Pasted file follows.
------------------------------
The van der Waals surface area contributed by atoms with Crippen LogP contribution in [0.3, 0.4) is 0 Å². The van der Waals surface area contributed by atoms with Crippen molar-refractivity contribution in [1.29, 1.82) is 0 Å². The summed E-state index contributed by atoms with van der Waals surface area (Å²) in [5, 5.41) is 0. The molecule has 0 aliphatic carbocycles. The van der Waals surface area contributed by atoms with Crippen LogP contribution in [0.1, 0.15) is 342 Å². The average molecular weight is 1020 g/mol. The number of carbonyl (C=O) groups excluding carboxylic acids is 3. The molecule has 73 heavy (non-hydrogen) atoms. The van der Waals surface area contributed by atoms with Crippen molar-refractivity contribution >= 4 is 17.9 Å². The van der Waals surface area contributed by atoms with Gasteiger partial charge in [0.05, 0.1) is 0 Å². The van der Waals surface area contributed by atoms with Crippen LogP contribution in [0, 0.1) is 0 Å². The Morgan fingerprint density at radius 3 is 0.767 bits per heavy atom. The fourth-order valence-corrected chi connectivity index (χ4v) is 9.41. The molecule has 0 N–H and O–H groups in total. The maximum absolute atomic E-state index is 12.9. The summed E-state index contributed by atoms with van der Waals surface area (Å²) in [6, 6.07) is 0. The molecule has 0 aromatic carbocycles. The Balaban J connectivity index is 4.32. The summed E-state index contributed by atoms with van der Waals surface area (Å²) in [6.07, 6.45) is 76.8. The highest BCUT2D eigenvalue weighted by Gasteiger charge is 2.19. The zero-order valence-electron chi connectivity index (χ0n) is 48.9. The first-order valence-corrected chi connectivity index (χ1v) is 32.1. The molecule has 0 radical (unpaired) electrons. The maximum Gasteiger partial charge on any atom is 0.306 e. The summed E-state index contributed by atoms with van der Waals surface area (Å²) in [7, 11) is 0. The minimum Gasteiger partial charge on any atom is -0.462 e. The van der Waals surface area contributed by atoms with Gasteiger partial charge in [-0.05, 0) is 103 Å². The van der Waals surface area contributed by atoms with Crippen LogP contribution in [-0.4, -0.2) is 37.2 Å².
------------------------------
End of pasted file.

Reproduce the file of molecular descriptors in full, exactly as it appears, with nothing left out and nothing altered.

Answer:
The van der Waals surface area contributed by atoms with Crippen LogP contribution in [0.3, 0.4) is 0 Å². The van der Waals surface area contributed by atoms with Crippen molar-refractivity contribution in [1.29, 1.82) is 0 Å². The summed E-state index contributed by atoms with van der Waals surface area (Å²) in [5, 5.41) is 0. The molecule has 0 aliphatic carbocycles. The van der Waals surface area contributed by atoms with Crippen LogP contribution in [0.1, 0.15) is 342 Å². The average molecular weight is 1020 g/mol. The number of carbonyl (C=O) groups excluding carboxylic acids is 3. The molecule has 73 heavy (non-hydrogen) atoms. The van der Waals surface area contributed by atoms with Crippen molar-refractivity contribution >= 4 is 17.9 Å². The van der Waals surface area contributed by atoms with Gasteiger partial charge in [0.05, 0.1) is 0 Å². The van der Waals surface area contributed by atoms with Crippen LogP contribution in [0, 0.1) is 0 Å². The Morgan fingerprint density at radius 3 is 0.767 bits per heavy atom. The fourth-order valence-corrected chi connectivity index (χ4v) is 9.41. The molecule has 0 N–H and O–H groups in total. The maximum absolute atomic E-state index is 12.9. The summed E-state index contributed by atoms with van der Waals surface area (Å²) in [6, 6.07) is 0. The molecule has 0 aromatic carbocycles. The Balaban J connectivity index is 4.32. The summed E-state index contributed by atoms with van der Waals surface area (Å²) in [6.07, 6.45) is 76.8. The highest BCUT2D eigenvalue weighted by Gasteiger charge is 2.19. The zero-order valence-electron chi connectivity index (χ0n) is 48.9. The first-order valence-corrected chi connectivity index (χ1v) is 32.1. The molecule has 0 radical (unpaired) electrons. The maximum Gasteiger partial charge on any atom is 0.306 e. The summed E-state index contributed by atoms with van der Waals surface area (Å²) in [7, 11) is 0. The minimum Gasteiger partial charge on any atom is -0.462 e. The van der Waals surface area contributed by atoms with Gasteiger partial charge in [-0.05, 0) is 103 Å². The van der Waals surface area contributed by atoms with Crippen LogP contribution in [-0.4, -0.2) is 37.2 Å².